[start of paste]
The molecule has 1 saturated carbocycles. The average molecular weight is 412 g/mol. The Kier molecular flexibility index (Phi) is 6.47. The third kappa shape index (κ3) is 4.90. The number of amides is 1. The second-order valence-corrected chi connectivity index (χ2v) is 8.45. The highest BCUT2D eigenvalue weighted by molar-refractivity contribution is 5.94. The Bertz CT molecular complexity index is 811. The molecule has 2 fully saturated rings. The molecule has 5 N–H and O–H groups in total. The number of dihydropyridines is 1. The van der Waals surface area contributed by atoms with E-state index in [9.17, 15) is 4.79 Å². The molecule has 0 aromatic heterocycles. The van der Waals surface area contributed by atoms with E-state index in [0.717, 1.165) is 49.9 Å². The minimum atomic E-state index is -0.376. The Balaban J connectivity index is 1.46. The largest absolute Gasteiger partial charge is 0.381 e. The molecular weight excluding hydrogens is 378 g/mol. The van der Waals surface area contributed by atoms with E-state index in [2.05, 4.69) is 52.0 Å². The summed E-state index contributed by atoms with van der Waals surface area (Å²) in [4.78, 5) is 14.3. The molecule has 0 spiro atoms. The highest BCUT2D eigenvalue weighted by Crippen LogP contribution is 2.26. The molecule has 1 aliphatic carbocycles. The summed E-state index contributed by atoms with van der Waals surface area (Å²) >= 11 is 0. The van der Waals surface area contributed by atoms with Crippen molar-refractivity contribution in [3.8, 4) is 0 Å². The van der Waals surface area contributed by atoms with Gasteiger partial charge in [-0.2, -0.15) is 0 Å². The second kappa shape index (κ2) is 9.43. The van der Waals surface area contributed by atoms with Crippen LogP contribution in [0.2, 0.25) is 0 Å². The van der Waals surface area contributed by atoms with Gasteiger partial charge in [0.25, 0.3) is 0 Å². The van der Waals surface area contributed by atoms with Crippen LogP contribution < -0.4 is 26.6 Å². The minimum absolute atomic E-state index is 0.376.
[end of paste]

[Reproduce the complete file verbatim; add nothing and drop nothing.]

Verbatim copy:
The molecule has 1 saturated carbocycles. The average molecular weight is 412 g/mol. The Kier molecular flexibility index (Phi) is 6.47. The third kappa shape index (κ3) is 4.90. The number of amides is 1. The second-order valence-corrected chi connectivity index (χ2v) is 8.45. The highest BCUT2D eigenvalue weighted by molar-refractivity contribution is 5.94. The Bertz CT molecular complexity index is 811. The molecule has 2 fully saturated rings. The molecule has 5 N–H and O–H groups in total. The number of dihydropyridines is 1. The van der Waals surface area contributed by atoms with E-state index in [9.17, 15) is 4.79 Å². The molecule has 0 aromatic heterocycles. The van der Waals surface area contributed by atoms with E-state index in [0.717, 1.165) is 49.9 Å². The minimum atomic E-state index is -0.376. The Balaban J connectivity index is 1.46. The largest absolute Gasteiger partial charge is 0.381 e. The molecular weight excluding hydrogens is 378 g/mol. The van der Waals surface area contributed by atoms with E-state index in [2.05, 4.69) is 52.0 Å². The summed E-state index contributed by atoms with van der Waals surface area (Å²) in [4.78, 5) is 14.3. The molecule has 0 spiro atoms. The highest BCUT2D eigenvalue weighted by Crippen LogP contribution is 2.26. The molecule has 1 aliphatic carbocycles. The summed E-state index contributed by atoms with van der Waals surface area (Å²) >= 11 is 0. The van der Waals surface area contributed by atoms with Crippen molar-refractivity contribution in [3.8, 4) is 0 Å². The van der Waals surface area contributed by atoms with Gasteiger partial charge in [-0.2, -0.15) is 0 Å². The second kappa shape index (κ2) is 9.43. The van der Waals surface area contributed by atoms with Crippen LogP contribution in [0.2, 0.25) is 0 Å². The van der Waals surface area contributed by atoms with Gasteiger partial charge in [0.25, 0.3) is 0 Å². The van der Waals surface area contributed by atoms with Crippen LogP contribution < -0.4 is 26.6 Å². The minimum absolute atomic E-state index is 0.376.